I think traditions are very important. They link one generation to the previous one. My son recently graduated from the University of North Carolina at Charlotte. The day before his commencement, he was enrolled in the Order of the Engineer.
That day felt like Christmas Eve. There was a magic and wonder I can’t describe. (Permit me to brag for one moment. He graduated with a triple major – Physics, Engineering and Math).
As we enter this month of weddings, don’t ignore the importance of traditions in weddings. I like what one person said: “Weddings are for family, marriage is for the couple.”
I’ve seen people ignore what I think are important wedding traditions. When I got married 30 years ago, we almost lost a very significant wedding tradition. I found myself caught between a rock and a hard place.
There was only one way to remedy it. I married her twice on the same day.
Yes, you read that correctly; I married my wife twice on the same day.
When I was about to be married, I was studying for ministry in The Salvation Army. My ordination to ministry would commission me as a Salvation Army Officer. That would occur one week before my wedding, and their policy is that officers must get married in Salvation Army uniform.
Great idea, I thought, until I learned my wife also was required to walk down the aisle in a dark blue uniform dress. Unfortunately, for my New Jersey-raised, 100 percent Italian, first-generation-born-in-America mother, that idea wasn’t going to fly. Her son’s bride would walk down the aisle in a white wedding dress. The line was drawn in the sand. Who would win?
I was caught between a rock and a hard place. I was not just a member of The Salvation Army but was about to become a commissioned officer with the rank of Lieutenant. However, my mother birthed me, raised me and demanded a “proper” wedding for her son. What was I to do?
To satisfy both parties without either one knowing about the other wedding, we would have two different weddings on the same day. In order to pull this off, we needed two churches, two wedding lists, two different sets of invitations, two wedding rehearsals, two wedding cakes, two preachers, and two photographers (actually, he agreed to cover both weddings for one cost).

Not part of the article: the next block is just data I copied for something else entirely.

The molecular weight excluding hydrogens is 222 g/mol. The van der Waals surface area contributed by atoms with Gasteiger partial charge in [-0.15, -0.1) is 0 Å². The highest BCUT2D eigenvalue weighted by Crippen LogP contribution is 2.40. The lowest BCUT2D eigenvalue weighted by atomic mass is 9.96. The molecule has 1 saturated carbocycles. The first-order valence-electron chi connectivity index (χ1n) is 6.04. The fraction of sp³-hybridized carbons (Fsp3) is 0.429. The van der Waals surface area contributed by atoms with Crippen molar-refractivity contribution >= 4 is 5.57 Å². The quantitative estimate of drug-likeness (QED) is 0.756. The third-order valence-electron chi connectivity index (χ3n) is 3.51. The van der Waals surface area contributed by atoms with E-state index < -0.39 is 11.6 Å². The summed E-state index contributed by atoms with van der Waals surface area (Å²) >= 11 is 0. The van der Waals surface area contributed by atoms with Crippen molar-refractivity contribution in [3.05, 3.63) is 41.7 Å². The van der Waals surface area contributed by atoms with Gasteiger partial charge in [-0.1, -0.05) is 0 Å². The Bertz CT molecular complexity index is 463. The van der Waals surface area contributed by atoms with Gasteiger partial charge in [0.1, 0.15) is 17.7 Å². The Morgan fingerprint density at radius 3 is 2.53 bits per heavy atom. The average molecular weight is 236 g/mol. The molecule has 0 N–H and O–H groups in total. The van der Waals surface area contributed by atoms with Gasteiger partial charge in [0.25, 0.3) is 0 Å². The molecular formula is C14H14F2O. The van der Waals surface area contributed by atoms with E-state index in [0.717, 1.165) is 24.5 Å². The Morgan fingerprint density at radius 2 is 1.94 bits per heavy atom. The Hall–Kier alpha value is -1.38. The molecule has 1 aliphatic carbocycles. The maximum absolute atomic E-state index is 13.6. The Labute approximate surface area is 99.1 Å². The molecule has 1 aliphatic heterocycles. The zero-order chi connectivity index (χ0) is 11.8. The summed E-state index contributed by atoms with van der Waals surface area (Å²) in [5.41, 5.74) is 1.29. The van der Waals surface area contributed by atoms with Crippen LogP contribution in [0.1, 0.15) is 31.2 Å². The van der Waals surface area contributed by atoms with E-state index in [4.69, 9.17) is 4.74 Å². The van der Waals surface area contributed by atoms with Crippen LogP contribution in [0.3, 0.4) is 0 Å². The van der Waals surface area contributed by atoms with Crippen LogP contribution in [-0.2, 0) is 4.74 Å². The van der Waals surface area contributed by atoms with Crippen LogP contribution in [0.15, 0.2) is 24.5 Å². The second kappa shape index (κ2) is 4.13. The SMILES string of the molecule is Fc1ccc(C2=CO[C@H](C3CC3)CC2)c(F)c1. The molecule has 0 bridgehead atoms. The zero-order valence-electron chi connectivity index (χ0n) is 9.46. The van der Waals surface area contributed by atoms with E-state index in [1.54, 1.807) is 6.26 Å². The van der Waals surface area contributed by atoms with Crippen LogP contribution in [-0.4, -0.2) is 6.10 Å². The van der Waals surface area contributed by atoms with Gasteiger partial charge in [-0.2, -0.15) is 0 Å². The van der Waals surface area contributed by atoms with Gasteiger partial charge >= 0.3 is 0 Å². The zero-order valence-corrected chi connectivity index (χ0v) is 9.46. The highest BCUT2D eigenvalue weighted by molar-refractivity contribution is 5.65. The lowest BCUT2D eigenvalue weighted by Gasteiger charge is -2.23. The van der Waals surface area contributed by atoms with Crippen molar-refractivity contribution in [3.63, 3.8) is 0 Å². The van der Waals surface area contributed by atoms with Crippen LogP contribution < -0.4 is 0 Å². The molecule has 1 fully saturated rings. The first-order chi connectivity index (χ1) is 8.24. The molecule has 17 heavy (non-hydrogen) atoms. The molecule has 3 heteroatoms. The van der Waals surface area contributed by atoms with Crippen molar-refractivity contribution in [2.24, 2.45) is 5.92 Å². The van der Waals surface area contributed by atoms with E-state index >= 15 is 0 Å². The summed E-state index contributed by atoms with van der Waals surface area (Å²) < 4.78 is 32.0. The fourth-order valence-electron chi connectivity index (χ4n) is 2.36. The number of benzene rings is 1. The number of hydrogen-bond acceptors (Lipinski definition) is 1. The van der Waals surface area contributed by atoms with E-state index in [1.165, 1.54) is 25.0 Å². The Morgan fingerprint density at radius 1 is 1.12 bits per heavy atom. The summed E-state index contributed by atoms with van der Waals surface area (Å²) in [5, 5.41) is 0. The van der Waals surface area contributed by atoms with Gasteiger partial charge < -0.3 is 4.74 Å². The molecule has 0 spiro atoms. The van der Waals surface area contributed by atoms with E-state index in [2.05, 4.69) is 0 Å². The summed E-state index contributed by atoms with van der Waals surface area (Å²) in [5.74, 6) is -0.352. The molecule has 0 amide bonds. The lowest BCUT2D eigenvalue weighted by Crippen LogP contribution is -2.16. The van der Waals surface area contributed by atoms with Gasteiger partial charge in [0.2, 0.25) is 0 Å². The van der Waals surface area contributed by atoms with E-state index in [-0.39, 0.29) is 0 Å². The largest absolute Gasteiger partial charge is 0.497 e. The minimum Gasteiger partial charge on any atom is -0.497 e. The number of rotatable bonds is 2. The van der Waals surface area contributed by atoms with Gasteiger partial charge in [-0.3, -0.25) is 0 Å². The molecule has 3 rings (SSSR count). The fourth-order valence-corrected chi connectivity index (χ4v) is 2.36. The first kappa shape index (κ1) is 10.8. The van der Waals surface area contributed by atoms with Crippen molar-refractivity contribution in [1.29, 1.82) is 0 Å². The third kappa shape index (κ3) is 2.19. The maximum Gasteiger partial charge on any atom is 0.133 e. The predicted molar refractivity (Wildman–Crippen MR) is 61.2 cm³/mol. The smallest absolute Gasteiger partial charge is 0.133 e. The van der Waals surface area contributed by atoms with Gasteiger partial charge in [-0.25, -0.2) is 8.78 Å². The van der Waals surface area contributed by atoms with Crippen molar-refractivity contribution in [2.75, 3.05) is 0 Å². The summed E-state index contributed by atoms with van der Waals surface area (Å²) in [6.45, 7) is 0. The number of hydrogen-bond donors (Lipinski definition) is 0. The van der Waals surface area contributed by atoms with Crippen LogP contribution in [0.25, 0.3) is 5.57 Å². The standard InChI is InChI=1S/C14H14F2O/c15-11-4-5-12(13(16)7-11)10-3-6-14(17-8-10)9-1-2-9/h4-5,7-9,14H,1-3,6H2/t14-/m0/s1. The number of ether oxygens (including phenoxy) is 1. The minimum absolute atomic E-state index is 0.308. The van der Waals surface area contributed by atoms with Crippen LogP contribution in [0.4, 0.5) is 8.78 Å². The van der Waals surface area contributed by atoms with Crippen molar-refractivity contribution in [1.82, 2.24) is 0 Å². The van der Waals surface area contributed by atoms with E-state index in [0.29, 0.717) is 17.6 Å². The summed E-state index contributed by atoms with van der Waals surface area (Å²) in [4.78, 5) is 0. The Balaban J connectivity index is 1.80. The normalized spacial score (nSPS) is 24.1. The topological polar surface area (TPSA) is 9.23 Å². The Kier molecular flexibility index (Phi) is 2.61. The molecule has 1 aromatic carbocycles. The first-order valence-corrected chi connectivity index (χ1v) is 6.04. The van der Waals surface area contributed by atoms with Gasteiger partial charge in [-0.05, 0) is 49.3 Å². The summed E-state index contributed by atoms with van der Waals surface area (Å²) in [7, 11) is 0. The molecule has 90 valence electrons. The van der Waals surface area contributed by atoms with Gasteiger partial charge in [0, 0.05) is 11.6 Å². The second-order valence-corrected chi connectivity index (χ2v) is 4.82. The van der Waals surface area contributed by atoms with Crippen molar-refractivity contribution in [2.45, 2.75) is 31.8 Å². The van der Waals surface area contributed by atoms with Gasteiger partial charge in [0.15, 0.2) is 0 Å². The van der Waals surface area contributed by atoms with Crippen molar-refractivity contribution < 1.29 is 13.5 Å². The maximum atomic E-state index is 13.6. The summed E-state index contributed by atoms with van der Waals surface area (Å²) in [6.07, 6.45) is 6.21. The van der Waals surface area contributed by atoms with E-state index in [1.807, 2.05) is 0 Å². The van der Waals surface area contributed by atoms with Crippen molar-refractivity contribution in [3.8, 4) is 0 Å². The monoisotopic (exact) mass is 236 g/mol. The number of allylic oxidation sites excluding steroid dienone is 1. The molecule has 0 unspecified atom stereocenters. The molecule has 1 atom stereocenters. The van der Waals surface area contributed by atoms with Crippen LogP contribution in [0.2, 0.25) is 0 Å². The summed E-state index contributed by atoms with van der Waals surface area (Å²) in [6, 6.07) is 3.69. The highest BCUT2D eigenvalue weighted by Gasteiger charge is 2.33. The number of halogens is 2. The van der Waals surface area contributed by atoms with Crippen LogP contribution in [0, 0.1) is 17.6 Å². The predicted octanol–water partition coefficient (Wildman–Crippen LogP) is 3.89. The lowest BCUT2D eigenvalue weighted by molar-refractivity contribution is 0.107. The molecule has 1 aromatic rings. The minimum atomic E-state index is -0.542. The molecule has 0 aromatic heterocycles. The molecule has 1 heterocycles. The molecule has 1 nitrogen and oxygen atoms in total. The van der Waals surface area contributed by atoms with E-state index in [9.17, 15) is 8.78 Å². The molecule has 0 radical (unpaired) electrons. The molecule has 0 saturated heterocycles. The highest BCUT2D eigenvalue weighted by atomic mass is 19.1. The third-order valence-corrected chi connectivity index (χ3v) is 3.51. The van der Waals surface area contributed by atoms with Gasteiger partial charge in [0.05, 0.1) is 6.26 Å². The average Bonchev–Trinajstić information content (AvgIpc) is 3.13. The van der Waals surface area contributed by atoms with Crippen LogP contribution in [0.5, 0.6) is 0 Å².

As the planning began, if you asked what time was the wedding, there was a long “pregnant” pause because I had to remember “which wedding” you were invited to attend. The tricky part came at the rehearsal dinner (which occurred before the wedding rehearsals). Both weddings did not share the same bridal parties. Some members of the bridal party began to question the rumors they heard about a “second” wedding rehearsal. They understood but were quite surprised.
At 10 a.m. on my wedding day, my bride and I showed up at the church in our full Salvation Army uniforms. We invited all our friends from The Salvation Army. After the wedding we had a cake and punch reception. Everyone thought it was wonderful. They went home, and we went over to my parents’ house for a three-hour respite.
The grooms’ men and I got into our tuxedos. My bride (who was by now my wife) got into her white wedding dress. We arrived at church No. 2 at 4 p.m. wearing tuxedos and a white wedding dress. The minister “celebrated” the wedding of Tony and Dot. Afterward, we went to Tom’s Restaurant and had an Italian wedding reception. We got to our honeymoon suite by 10 p.m.
Don’t believe me? C’mon down to the Charlotte Rescue Mission and ask for my assistant. She’ll have my wedding album. You’ll find yourself flipping through the pages of one wedding, turn the page, and start all over again looking at a second wedding. Same couple, same day, different churches, different times.
And you thought you were stressed about your “one” wedding?” You get no sympathy from me.
I’ll be back in two weeks when I tell you the story of how I told my Italian mother (who lives with me) that my wife is more important to me than she is. Until then.
Rev. Tony Marciano is the executive director of the Charlotte Rescue Mission and a regular South Charlotte Weekly columnist. He is available to speak to your group. Call 704-334-4635, ext. 213, to schedule him.